The book “First, Break all the Rules”, by Marcus Buckingham and Curt Coffman (Gallup), tells you “[w]hat the world’s greatest managers do differently.” Beneath their interesting insights.
“People don’t change that much.
Don’t waste time trying to put in what was left out.
Try to draw out what was left in.
That is hard enough.”
Focus on basic needs first, like expectations and equipment. If you move onto lofty goals straightaway, without ensuring the basics, employees will suffer from mountain sickness.
A manager acts as a catalyst between the employees’ talents and the customers’ needs, one employee at a time:
- “Select for talent;
- Define the right outcomes;
- Focus on strengths;
- Find the right fit.”
Distinguish between skills and talents. Skills can be taught. Talents are innate. Beware of ‘competencies’ that happen to lump skills and talents together.
The point of management “is to focus people towards performance.” Performance is defined as an outcome valued by an internal or external customer.
“Don’t let the creed overshadow the message.” In other words: be wary of well-meaning incentives that might end up counterproductive.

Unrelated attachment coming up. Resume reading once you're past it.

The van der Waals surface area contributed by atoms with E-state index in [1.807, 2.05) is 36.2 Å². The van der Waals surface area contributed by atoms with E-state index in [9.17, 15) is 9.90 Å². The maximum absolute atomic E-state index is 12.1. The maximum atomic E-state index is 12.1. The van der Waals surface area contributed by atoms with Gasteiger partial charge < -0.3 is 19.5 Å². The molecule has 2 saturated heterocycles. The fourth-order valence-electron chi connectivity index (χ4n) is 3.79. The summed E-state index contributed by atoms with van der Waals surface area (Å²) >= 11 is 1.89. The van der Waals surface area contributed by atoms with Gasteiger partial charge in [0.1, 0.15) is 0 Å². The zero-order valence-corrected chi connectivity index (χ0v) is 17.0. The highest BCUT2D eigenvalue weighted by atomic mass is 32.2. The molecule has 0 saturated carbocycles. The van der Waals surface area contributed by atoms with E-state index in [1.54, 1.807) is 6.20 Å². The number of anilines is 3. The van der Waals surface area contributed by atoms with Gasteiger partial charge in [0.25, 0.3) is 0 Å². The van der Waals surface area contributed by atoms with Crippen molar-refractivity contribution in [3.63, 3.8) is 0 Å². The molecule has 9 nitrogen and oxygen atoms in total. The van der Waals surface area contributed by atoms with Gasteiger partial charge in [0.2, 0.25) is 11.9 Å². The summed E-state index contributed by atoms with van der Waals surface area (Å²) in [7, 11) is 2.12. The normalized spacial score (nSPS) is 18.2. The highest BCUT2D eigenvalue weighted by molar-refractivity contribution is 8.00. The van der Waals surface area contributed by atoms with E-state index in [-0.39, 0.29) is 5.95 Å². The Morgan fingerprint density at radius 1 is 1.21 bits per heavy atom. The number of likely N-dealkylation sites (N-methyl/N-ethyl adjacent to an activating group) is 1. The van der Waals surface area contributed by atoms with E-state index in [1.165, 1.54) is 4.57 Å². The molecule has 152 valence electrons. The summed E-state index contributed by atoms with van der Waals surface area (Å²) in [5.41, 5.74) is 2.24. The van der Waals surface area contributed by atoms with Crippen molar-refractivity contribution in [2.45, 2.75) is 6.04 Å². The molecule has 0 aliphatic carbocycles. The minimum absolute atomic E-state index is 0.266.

The greatest managers find and focus on the strengths of each person. With that information they can “manage by exception.”
When a manager pays little attention to good behavior, thinking “no news is good news”, it will lead to this good behavior withering away.
The Peter principle: conventional wisdom gets people promoted to their level of incompetence.
“[S]elf-discovery is the driving, guiding force for a healthy career.”
Tough love. Don’t get employees what they want, but what is right for them.
Expect this from a talented employee:
- “Look in the mirror any chance you get;
- Muse (each month);
- Discover yourself;
- Build your constituency;
- Keep track;
- Catch your peers doing something right.”
Elsewhere online you will find the twelve questions to measure the strength of a workplace, according to Gallup. Share.